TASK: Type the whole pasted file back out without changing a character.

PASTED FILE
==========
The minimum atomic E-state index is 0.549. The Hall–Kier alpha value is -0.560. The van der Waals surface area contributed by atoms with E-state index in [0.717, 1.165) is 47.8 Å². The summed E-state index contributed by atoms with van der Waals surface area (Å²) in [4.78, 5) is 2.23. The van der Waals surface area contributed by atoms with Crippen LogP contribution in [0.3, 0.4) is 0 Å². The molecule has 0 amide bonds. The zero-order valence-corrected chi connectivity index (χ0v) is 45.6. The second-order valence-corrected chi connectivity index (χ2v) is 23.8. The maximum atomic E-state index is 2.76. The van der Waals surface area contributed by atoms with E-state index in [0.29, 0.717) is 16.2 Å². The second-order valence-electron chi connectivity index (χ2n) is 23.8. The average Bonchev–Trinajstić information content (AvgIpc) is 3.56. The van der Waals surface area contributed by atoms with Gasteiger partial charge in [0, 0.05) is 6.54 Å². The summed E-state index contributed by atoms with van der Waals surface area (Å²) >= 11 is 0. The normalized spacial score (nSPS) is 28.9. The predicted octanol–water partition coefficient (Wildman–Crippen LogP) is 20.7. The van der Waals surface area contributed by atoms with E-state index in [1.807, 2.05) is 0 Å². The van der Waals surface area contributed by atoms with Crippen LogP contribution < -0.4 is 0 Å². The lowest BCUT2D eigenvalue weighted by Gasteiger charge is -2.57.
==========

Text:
The minimum atomic E-state index is 0.549. The Hall–Kier alpha value is -0.560. The van der Waals surface area contributed by atoms with E-state index in [0.717, 1.165) is 47.8 Å². The summed E-state index contributed by atoms with van der Waals surface area (Å²) in [4.78, 5) is 2.23. The van der Waals surface area contributed by atoms with Crippen LogP contribution in [0.3, 0.4) is 0 Å². The molecule has 0 amide bonds. The zero-order valence-corrected chi connectivity index (χ0v) is 45.6. The second-order valence-corrected chi connectivity index (χ2v) is 23.8. The maximum atomic E-state index is 2.76. The van der Waals surface area contributed by atoms with E-state index in [0.29, 0.717) is 16.2 Å². The second-order valence-electron chi connectivity index (χ2n) is 23.8. The average Bonchev–Trinajstić information content (AvgIpc) is 3.56. The van der Waals surface area contributed by atoms with Gasteiger partial charge in [0, 0.05) is 6.54 Å². The summed E-state index contributed by atoms with van der Waals surface area (Å²) >= 11 is 0. The normalized spacial score (nSPS) is 28.9. The predicted octanol–water partition coefficient (Wildman–Crippen LogP) is 20.7. The van der Waals surface area contributed by atoms with E-state index in [1.807, 2.05) is 0 Å². The van der Waals surface area contributed by atoms with Crippen LogP contribution < -0.4 is 0 Å². The lowest BCUT2D eigenvalue weighted by Gasteiger charge is -2.57.